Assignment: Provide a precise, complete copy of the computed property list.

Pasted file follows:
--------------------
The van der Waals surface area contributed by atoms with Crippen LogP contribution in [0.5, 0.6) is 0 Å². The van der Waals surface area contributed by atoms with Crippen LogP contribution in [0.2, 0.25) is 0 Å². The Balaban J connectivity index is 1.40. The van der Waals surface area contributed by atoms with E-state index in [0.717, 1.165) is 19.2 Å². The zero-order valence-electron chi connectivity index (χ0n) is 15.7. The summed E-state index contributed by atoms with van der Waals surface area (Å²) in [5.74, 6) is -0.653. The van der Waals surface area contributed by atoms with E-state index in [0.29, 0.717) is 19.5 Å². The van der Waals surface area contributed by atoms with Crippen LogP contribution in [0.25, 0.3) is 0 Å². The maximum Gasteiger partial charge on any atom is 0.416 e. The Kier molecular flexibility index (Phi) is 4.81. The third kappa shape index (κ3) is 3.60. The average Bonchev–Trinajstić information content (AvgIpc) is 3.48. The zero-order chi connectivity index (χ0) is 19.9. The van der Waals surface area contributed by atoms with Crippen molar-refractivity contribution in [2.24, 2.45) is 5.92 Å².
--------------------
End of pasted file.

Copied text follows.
The van der Waals surface area contributed by atoms with Crippen LogP contribution in [0.5, 0.6) is 0 Å². The van der Waals surface area contributed by atoms with Crippen LogP contribution in [0.2, 0.25) is 0 Å². The Balaban J connectivity index is 1.40. The van der Waals surface area contributed by atoms with E-state index in [0.717, 1.165) is 19.2 Å². The zero-order valence-electron chi connectivity index (χ0n) is 15.7. The summed E-state index contributed by atoms with van der Waals surface area (Å²) in [5.74, 6) is -0.653. The van der Waals surface area contributed by atoms with E-state index in [0.29, 0.717) is 19.5 Å². The van der Waals surface area contributed by atoms with Crippen LogP contribution in [0.25, 0.3) is 0 Å². The maximum Gasteiger partial charge on any atom is 0.416 e. The Kier molecular flexibility index (Phi) is 4.81. The third kappa shape index (κ3) is 3.60. The average Bonchev–Trinajstić information content (AvgIpc) is 3.48. The zero-order chi connectivity index (χ0) is 19.9. The van der Waals surface area contributed by atoms with Crippen molar-refractivity contribution in [2.24, 2.45) is 5.92 Å².